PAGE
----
Walking the Talk After Paris
Some lauded the recent Paris Climate Change Conference was an historic victory, but naysayers were quick to point out that the resolutions made at the conference were strictly voluntary, with no enforcement mechanisms in place to ensure compliance among participating nations.
That assertion is correct. Fortunately, it looks as though the U.S. Department of Energy is taking the commitment seriously. In January, DOE Secretary Ernest Moniz announced that the department would fund six new energy storage projects, to the tune of $18 million.
Solar Across America
When completed, these projects will demonstrate the sort of integrated, scalable, and cost-effective energy solutions needed to make solar energy a viable large-scale solution to the energy crisis.
Energy storage has long been a stumbling block for solar energy’s widespread adoption. When the sun goes down, photovoltaic conversion ceases, necessitating a backup energy source for most solar installations. Solar storage solutions have been available, but have historically been cumbersome, expensive, and maintenance-intensive.
As part of the DOE’s Sunshot Initiative, storage and grid modernization solutions will be developed. These new infrastructure enhancements are expected to provide a marked increase in the amount of solar-generated energy that can be supplied around the clock.
Said Assistant Secretary for Energy Efficiency and Renewable Energy David Danielson, “Energy storage, solar PV and smart grid technologies experienced incredible growth in 2015, and we expect they will play an increasingly important role in reaching the nation’s climate and clean energy goals in the coming years, The Energy Department is leading the way in the development and deployment of affordable, reliable grid integration technologies, including energy storage, intelligent inverters, load management and innovative PV solutions, that can boost the resiliency of our nation’s electric grid while allowing us to deploy greater amounts of solar and other renewables.”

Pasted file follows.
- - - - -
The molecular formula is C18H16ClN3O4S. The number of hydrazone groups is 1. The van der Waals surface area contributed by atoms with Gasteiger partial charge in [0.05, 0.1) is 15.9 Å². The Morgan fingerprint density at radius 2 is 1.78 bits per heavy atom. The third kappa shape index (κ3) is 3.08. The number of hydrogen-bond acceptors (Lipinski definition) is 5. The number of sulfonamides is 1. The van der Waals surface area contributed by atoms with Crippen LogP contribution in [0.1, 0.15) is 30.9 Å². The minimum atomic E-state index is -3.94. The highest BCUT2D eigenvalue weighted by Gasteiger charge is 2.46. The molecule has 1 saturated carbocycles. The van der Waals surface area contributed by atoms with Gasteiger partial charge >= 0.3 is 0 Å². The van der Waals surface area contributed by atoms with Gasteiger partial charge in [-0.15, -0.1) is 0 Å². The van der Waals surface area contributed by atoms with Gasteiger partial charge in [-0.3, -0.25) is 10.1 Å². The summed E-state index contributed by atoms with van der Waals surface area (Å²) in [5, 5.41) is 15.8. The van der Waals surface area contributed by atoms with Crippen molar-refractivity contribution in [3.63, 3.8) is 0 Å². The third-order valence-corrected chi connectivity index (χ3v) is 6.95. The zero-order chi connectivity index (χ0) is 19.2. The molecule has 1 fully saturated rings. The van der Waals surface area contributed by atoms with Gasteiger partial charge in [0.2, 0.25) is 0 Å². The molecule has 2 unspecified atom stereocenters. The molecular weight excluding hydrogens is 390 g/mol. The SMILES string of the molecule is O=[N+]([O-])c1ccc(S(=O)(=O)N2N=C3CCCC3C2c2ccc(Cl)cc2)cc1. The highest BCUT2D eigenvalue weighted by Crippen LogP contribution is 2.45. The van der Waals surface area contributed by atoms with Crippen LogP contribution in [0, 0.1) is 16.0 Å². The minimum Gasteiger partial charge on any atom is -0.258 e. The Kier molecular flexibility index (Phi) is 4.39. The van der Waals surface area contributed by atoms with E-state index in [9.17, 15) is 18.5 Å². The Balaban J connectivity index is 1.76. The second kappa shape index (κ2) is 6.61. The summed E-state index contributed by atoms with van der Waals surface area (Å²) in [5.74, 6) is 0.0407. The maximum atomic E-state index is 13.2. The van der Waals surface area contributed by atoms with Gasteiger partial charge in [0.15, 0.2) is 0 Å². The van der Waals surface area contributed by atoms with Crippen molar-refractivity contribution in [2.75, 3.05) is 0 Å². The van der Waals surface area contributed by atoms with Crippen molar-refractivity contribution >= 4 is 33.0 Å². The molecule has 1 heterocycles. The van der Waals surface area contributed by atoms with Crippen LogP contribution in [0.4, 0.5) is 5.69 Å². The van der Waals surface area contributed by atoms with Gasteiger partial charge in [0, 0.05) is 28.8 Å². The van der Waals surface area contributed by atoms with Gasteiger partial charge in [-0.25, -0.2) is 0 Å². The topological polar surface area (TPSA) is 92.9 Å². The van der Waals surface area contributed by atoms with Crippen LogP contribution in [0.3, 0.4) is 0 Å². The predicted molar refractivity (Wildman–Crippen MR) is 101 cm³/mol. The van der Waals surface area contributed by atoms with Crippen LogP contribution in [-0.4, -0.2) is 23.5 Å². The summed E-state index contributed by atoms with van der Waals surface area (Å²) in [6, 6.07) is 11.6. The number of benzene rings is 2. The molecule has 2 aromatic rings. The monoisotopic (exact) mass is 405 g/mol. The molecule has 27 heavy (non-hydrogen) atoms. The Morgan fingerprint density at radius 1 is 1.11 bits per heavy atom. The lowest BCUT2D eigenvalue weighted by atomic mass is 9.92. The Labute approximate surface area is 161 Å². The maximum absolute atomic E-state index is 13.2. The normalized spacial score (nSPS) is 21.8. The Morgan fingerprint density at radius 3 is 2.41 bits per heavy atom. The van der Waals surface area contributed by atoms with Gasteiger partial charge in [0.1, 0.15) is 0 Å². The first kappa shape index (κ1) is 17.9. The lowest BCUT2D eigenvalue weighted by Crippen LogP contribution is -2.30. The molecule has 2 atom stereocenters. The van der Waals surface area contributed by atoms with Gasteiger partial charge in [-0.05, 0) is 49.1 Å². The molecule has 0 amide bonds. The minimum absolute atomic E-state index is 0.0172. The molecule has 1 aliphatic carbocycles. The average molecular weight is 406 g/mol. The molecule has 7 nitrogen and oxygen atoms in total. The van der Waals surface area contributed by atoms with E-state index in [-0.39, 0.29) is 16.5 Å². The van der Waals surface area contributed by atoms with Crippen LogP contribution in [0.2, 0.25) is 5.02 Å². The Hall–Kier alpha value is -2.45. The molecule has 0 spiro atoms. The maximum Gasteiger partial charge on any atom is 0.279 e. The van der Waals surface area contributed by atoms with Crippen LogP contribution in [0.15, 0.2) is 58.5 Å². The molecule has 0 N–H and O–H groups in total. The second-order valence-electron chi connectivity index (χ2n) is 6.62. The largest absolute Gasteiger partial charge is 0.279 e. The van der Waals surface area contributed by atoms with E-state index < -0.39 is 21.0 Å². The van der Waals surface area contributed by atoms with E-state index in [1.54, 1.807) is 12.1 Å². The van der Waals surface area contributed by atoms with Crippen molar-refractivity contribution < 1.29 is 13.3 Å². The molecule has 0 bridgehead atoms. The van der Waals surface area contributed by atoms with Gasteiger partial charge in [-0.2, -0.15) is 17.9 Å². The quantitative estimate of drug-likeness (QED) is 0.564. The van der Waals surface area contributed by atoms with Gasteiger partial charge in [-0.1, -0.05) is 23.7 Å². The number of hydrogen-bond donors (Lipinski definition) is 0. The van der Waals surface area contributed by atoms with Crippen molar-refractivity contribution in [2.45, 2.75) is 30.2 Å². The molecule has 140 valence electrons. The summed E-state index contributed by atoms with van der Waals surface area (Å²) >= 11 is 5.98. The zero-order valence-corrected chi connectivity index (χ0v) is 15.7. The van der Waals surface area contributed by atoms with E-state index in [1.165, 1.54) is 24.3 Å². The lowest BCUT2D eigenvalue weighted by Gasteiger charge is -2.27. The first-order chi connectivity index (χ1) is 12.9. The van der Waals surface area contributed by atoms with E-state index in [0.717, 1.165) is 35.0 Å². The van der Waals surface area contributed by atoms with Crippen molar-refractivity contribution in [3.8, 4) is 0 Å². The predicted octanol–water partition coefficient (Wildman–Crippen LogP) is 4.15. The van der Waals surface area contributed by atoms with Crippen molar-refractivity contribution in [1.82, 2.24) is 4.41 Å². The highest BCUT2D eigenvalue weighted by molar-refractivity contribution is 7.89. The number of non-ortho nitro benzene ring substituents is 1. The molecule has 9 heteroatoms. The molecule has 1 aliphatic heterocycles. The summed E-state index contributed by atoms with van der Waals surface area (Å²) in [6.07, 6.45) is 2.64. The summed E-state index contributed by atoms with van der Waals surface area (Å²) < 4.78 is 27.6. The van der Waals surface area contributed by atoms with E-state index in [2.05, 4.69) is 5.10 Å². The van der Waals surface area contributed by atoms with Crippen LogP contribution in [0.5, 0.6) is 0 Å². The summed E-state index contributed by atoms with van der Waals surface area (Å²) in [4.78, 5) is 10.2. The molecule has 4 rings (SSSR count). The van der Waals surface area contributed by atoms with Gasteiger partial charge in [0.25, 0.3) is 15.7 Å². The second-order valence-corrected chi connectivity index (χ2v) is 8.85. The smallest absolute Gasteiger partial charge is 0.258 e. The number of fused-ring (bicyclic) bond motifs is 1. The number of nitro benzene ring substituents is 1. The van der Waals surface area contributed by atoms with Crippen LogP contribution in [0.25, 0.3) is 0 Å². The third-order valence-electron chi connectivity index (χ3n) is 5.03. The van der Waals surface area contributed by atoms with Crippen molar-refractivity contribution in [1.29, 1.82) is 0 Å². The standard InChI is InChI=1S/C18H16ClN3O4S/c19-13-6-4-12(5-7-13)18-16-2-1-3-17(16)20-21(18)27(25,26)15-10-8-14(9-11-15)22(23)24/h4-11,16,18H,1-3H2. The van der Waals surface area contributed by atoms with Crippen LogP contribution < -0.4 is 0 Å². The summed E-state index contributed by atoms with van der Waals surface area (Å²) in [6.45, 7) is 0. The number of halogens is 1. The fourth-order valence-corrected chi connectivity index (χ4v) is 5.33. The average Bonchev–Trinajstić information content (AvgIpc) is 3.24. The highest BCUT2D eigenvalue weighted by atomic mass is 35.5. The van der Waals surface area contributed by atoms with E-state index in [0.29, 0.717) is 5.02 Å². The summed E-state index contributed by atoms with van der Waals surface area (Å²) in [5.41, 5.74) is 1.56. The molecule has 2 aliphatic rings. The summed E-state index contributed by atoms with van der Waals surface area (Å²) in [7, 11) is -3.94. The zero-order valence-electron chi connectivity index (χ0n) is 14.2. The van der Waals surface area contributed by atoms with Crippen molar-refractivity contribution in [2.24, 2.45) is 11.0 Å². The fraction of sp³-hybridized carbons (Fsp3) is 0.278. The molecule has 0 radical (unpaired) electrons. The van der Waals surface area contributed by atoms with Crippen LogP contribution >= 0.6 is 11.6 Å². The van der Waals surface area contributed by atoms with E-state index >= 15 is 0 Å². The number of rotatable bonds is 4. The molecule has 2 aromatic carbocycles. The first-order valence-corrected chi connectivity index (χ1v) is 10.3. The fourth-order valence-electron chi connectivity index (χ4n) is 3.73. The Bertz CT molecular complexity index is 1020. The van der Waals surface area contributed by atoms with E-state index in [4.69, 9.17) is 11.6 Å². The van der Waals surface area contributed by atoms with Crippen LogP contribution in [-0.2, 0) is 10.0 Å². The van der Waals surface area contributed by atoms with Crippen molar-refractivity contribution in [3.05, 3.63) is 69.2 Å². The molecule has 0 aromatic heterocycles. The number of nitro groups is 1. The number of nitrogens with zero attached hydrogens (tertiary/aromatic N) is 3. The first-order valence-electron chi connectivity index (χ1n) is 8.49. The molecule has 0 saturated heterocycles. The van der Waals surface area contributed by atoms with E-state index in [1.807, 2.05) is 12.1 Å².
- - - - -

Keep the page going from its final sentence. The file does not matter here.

Six Big Bets on Solar Power
The six new projects will incorporate networked inverters, and will work in tandem with public utility communications and control systems. Each of the projects will be conducted by a utility company or include a utility as a main stakeholder.
As per the Energy.gov website:
Texas’ Austin Energy will receive $4.3 million to create a distributed energy resource management platform that is adaptable to any region and market structure, aiming to establish a template that can help to maximize the penetration of distributed solar PV across Texas.
In Pittsburgh, PA, Carnegie Mellon University will receive $1 million to develop and demonstrate a distributed, agent-based control system to integrate smart inverters, energy storage, and commercial off-the-shelf home automation controllers and smart thermostats.
Commonwealth Edison Company of Chicago will receive $4 million to utilize smart inverters for solar PV and battery storage systems, working synergistically with other components within a microgrid community.
The Knoxville, Tennessee-based Electric Power Research Institute will receive $3.1 million to work with five utilities to design, develop, and demonstrate technology for end-to-end grid integration of energy storage and load management with PV generation.
Boston, Massachusetts’ Fraunhofer USA Center for Sustainable Energy Systems will receive $3.5 million to develop and demonstrate a scalable, integrated PV, storage, and facility load management solution through the SunDial Global Scheduler system.
The Hawaiian Electric Company of Honolulu will receive $2.4 million to show the system-level benefits of enhanced utility visibility and control of the distribution system by enabling the proliferation of distributed renewable energy technologies.
A Step in the Right Direction
These initiatives will help the U.S. reach the energy affordability goals included in the Obama-backed Sunshot Initiative, but they’ll also help the Department of Energy reach its Grid Modernization standards.
In an energy policy landscape typically fraught with obstructionism, some see major utility participation in these renewable energy initiatives as an encouraging sign.
[Photo via: Energy.gov]